Sam watched Roz stand and carry her basket down the aisle to the next group of plants in the bed. She was now the same age that his wife Audrey had been when they met so many years before, and the resemblance was clear to him. Rosalind had gotten his laugh, his doggedness, but physically she was all Audrey. If he hadn’t been so sure his seed had helped to make this little person that had taken over their lives, he would have wondered if Audrey had made a little cutting of herself, put it in water, and watched it grow. Roz flipped her long brown ponytail over her shoulder, hitched up her jeans, and lightly hummed as she resumed her work on the peppers. Her brown eyes reflected the dirt she worked.

Sam grew uncomfortable, remembering Audrey’s beauty as she helped him pick strawberries in the spring Louisiana twilight. He recalled walking over to his newlywed wife on many of those evenings, kissing her softly on the neck, and lying down with her between the rows, hoping the neighbors couldn’t see. Looking over at his daughter working the garden, her long arms moving with her mother’s angular grace, Sam grew uncomfortable as he felt a tightening and throbbing below his belt. He blushed and turned away, returning to the crabgrass.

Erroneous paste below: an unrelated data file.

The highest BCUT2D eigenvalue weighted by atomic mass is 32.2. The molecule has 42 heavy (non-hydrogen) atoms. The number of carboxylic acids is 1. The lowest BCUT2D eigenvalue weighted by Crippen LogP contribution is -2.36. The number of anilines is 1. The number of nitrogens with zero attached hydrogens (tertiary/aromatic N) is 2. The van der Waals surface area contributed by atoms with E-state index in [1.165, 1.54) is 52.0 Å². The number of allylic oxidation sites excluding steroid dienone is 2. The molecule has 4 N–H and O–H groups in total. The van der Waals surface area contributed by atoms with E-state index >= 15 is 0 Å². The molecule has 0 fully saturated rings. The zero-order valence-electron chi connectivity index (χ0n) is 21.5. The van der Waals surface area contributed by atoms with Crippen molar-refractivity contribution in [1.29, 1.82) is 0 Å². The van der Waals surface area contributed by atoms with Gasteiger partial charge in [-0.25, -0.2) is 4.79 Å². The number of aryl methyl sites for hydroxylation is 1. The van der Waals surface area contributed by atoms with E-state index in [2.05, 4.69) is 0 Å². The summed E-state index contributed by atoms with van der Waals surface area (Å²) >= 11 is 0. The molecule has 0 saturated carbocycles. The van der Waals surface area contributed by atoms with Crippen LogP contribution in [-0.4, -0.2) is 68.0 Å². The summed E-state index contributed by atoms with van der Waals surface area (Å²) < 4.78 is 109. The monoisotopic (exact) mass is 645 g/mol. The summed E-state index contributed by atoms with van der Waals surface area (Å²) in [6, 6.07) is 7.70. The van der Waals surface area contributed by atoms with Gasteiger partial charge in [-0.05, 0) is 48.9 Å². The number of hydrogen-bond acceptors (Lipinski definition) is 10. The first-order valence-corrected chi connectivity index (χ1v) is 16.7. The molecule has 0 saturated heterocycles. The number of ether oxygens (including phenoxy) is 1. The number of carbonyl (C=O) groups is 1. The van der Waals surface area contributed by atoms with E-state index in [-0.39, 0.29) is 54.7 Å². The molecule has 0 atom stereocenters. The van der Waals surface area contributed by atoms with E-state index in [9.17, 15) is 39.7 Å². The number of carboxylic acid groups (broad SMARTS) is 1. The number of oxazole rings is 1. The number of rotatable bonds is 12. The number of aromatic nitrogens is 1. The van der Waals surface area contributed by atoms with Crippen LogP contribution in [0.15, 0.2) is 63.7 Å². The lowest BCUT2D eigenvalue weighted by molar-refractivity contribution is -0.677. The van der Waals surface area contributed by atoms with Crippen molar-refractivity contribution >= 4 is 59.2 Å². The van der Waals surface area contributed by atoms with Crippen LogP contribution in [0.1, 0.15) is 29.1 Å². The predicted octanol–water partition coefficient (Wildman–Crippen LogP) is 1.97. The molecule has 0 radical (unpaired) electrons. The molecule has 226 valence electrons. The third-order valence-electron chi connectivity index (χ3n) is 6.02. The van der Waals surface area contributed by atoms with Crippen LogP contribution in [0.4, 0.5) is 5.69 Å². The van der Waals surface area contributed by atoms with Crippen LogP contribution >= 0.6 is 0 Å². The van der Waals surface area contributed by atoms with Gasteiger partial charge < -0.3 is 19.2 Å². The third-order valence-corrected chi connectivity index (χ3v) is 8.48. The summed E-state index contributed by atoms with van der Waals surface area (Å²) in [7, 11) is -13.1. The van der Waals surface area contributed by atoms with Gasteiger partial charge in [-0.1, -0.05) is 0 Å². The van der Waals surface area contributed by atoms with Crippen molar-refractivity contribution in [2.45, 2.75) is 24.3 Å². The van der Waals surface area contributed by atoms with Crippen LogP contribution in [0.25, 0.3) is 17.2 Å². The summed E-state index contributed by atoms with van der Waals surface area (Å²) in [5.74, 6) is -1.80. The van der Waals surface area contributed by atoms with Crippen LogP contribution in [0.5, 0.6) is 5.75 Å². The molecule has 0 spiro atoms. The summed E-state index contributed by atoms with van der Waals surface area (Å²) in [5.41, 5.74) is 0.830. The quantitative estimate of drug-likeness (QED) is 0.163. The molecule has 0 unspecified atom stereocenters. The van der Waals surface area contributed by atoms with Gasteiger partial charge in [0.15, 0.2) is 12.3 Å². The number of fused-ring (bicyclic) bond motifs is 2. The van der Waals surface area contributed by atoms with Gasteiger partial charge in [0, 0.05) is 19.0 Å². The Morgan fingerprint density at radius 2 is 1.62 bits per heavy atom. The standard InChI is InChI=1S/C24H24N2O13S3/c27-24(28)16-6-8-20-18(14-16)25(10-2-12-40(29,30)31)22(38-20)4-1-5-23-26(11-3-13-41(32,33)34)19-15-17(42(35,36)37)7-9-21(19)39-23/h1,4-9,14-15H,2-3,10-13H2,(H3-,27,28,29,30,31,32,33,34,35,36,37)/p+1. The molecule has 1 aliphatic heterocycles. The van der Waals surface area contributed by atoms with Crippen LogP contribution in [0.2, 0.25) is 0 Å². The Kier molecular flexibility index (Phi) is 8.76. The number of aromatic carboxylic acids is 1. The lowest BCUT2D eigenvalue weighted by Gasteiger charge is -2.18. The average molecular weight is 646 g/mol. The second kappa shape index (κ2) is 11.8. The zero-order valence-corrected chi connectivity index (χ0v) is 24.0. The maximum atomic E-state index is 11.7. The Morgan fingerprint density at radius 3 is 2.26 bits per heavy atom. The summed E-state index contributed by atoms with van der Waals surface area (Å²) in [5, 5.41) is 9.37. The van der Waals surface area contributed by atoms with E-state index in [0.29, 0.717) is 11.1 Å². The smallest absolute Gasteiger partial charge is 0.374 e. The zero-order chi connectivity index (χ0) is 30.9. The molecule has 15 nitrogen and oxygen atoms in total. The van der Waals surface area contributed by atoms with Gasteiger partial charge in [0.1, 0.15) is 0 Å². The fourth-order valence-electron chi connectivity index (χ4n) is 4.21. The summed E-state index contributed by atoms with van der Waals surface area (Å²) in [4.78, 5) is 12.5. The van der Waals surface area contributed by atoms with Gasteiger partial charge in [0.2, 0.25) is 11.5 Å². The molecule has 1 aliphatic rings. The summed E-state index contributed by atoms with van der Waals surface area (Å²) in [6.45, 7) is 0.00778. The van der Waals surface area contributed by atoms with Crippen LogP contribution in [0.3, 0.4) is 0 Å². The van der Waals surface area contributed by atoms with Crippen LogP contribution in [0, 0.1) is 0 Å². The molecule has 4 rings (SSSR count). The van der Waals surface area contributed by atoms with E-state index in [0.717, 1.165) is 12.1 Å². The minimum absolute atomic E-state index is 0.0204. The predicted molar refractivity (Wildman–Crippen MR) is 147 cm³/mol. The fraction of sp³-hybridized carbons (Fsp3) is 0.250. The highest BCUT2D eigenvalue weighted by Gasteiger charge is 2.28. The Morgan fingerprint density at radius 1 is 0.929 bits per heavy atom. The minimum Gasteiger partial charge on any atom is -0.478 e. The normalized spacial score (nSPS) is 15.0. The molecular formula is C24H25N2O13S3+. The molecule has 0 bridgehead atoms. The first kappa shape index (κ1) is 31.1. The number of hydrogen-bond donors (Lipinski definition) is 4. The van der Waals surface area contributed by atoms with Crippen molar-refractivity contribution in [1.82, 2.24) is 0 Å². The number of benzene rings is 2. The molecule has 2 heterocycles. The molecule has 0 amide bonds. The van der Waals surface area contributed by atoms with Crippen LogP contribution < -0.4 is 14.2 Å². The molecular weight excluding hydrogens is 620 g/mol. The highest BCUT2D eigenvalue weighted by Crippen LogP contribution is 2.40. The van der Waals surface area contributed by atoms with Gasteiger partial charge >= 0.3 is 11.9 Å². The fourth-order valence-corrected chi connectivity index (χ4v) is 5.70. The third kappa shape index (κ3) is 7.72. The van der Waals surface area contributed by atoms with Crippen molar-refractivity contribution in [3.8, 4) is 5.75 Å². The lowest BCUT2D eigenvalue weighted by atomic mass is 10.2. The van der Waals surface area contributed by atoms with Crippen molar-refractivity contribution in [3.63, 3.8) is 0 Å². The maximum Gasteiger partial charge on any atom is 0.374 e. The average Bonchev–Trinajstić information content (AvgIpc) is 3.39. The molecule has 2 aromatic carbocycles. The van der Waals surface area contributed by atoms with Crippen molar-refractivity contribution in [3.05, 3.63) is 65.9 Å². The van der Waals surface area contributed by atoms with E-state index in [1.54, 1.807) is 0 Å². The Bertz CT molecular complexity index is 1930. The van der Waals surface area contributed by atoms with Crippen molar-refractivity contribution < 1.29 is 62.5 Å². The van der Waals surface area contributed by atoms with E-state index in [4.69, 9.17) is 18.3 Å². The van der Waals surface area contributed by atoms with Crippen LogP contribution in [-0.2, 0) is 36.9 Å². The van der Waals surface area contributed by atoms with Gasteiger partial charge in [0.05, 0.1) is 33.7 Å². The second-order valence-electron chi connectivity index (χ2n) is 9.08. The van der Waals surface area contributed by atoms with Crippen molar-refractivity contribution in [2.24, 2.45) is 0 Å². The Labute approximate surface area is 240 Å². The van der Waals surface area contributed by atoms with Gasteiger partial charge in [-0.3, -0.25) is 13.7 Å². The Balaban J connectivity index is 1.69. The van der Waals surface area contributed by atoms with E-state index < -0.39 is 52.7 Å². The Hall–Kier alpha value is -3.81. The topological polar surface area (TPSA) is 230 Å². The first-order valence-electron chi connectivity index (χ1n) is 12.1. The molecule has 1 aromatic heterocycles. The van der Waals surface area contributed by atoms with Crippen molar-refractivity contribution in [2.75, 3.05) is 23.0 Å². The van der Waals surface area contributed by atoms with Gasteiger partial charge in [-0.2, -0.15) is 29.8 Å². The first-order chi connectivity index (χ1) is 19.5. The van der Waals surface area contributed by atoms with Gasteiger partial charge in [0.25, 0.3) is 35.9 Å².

When Roz had been born, everything changed. Their nights of tangled married sleeping were interrupted by the brash crying of an infant. Audrey’s body swelled from a tan country girl built for making love to that of a stretched and worn woman, focused on making milk. Her taut muscles became round and supple. Like an overripe tomato, she was fragile and ready to burst at the slightest abuse. A careless word or a thoughtless moment from Sam sent her reeling. Leaning over the planter, he panted. Such memories left him feeling tilled and undone, so that he finally turned over and sat down.

Inside, Audrey was ripping apart lettuce for a salad, and she watched her husband and daughter zigzag through the planters from the kitchen window. Rosalind had always been happiest in the garden, even as a child, preferring to nap on a blanket beneath the embracing oak tree in the backyard than in her own soft bed. She and Sam would work for hours in the sun and mud while Audrey balanced the checkbooks, sullen that she’d been only halfheartedly invited. She would usually decline, reasoning dinner would not be made or the taxes filed.